Meet Joe Lessard, of Head for the Hills |

Meet Joe Lessard, of Head for the Hills

Head for the Hills will perform at the Old Town Pub on Friday, Aug. 23. The show is a part of the Fort Collins band’s 2019 “Say Your Mind” Tour in support of their recently released EP (“Say Your Mind”).
courtesy of Sean MacAskill

STEAMBOAT SPRINGS — Head for the Hills is known for their fresh, invigorating sound, relevant material and an ever-evolving genre blending. Featuring Adam Kinghorn on guitar, Joe Lessard on violin and Matt Loewen on bass, the Fort Collins-based band has made a name for itself in its 15 years together. It’s been awarded Best Bluegrass in Colorado four times by Denver’s Westword Magazine, has been featured on NPR Ideastream and eTown and has jammed at festivals across the country.

Explore Steamboat chatted with Lessard to learn more about the band ahead of its show at 10 p.m. Friday, Aug. 23, at the Old Town Pub, 600 Lincoln Ave.

Explore Steamboat: How did you guys first come together as a band? 

Joe Lessard: We met here in Fort Collins at Colorado State University when we were all freshmen in 2003, which is crazy to think about. We started playing casually, mostly in the dorm rooms, then from there, we managed to play in Golden, which is two of the bandmates’ hometown. They were humble shows and house parties; the cops would usually show up at the house parties. From there, we started touring in the Midwest.

ES: How has your music evolved over the past 15 years? 

JL: Even over the last year and a half, it’s notably changed. I was looking back at something from just a year ago, when we were playing a more traditional bluegrass set up. This last EP we released has drums and dobro, which we haven’t had before. We’ve been through a few mandolin players in the past few years and decided to go in a different direction with it — bringing in drums and dobro as a five-person touring set up. We’ve really been enjoying it. We also have been playing with a horn section, sometimes. We’ve been having a lot of fun seeing where new sound goes, and letting it evolve naturally.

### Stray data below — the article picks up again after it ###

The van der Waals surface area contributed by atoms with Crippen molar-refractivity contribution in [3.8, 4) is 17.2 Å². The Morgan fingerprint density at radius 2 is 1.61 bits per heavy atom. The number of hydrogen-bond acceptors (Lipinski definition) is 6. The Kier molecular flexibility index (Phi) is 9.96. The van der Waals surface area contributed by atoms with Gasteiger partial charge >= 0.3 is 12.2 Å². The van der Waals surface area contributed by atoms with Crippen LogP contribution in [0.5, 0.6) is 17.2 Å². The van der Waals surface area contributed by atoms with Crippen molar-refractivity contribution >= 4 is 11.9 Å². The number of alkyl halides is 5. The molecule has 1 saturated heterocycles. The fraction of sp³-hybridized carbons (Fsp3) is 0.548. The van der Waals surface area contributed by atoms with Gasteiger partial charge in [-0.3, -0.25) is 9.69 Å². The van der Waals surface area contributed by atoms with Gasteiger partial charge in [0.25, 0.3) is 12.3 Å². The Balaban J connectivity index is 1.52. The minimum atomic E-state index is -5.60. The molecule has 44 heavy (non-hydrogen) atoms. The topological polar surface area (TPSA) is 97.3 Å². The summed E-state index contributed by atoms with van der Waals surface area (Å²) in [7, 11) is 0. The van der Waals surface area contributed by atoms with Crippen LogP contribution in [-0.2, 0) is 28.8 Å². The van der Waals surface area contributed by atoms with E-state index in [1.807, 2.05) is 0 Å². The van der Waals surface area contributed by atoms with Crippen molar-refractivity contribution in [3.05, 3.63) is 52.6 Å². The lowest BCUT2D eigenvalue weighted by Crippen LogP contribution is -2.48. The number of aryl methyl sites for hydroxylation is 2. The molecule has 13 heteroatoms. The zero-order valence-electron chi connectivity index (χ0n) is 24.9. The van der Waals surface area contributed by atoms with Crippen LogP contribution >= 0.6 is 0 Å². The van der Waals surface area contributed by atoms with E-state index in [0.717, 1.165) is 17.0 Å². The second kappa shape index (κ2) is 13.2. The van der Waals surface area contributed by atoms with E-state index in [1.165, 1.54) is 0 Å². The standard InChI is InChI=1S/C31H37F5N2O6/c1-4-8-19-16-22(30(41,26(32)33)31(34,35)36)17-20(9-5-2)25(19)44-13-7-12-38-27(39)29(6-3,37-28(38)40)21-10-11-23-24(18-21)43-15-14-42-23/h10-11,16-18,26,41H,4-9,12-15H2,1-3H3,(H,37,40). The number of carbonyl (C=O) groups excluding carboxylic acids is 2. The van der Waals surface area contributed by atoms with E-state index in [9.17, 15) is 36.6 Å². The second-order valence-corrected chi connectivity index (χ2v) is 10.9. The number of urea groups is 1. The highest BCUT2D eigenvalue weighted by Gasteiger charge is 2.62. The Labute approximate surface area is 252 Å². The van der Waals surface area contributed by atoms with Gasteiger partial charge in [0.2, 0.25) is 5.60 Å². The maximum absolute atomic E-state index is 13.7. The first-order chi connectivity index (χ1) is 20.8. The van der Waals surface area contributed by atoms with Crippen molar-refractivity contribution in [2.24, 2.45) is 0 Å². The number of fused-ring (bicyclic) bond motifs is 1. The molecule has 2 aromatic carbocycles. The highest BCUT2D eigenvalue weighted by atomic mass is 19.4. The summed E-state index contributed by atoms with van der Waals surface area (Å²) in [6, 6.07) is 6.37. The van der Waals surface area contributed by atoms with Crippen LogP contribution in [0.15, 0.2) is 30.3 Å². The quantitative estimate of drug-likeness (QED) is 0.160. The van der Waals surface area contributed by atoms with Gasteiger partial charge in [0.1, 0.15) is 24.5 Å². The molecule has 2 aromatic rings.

ES: How does it feel to be in that new musical territory?

JL: It’s been interesting to try to communicate what the changes have been, to buyers at festivals and venues. We surprised some people at a festival recently — people thought they’d be getting bluegrass, but we brought the full band. We’ll get all the flavors in there this weekend.

ES: When people listen to your music, what influences will they pick out? 

JL: We’re coming from a lot of different backgrounds musically, and our interests are all over the place. You’ll hear a wide range of influences — we don’t shy away from hip-hop influence, especially my writing, so that works its way into our bluegrass-informed stuff. Our heroes in the nontraditional bluegrass are people like Tony Rice and David Grisman, these people who changed the game for bluegrass in the ’70s and ’80s and changed our minds about what bluegrass can be. Also, we love new music — rock, pop to jazz stuff, gypsy jazz and a funky-soulful influence with this horn section. Dome covers that are both country and soul world. We’re embracing our love of a lot of different music.

ES: If someone has one takeaway from listening to your music, what would you hope that is?

JL: I think with a lot of this socially centered stuff that we’ve tried to tackle, it’s a hard balance there to say what we feel and to say what we think is important to be talking about, but not be polarizing, is something we wrestle with. Obviously, people are going to have varying reactions to anytime you’re tackling something serious in subject matter. We’re trying to start a conversation. We’re not trying to push people away or add to the heated, confrontational way that the world seems to be right now, but we want to shed light on all those things, and it’s started some pretty great conversations with audience members and with pour collaborators in the studio. It’s been a cool experience tackling that subject matter — speaking our truth and acknowledging our privilege. We’re trying to navigate that; the other side is not just being morose and downtrodden by the whole thing. That’s also been a discussion. When we play, it’s still a show and party to some extent, so there’s gotta be some reprieve and escapism, songs that talk about how good it is to be alive. That’s a balance we’re constantly trying to make work.         

If you go

What: Head for the Hills
When: 10 p.m. Friday, Aug. 23
Where: Old Town Pub, 600 Lincoln Ave.

ES: If someone has never heard your music before, what are three songs you’d have them listen to to get a feel for what you guys do?
JL: 1. Our whole new EP, “Say Your Mind.” “Say Your Mind,” “Darkness Meets the Day,” “I Am the Problem,” and “Can’t Stay This Way for Long.”

ES: What’s coming up that you guys are excited about? 

JL: We’re doing some Front Range stuff — a Denver festival in September, with a bunch of our other awesome bands; Left Hand Brewing Company’s OktoberFest with Yonder and Drunken Hearts; heading out on a few mini tours in between, in the Pacific Northwest for a few days in early October; then some Durango and other action in mid-October. We’re staying pretty busy for the remainder of the year but also trying to make our way back into the studio.

Julia Ben-Asher is a contributing writer for Steamboat Pilot & Today.

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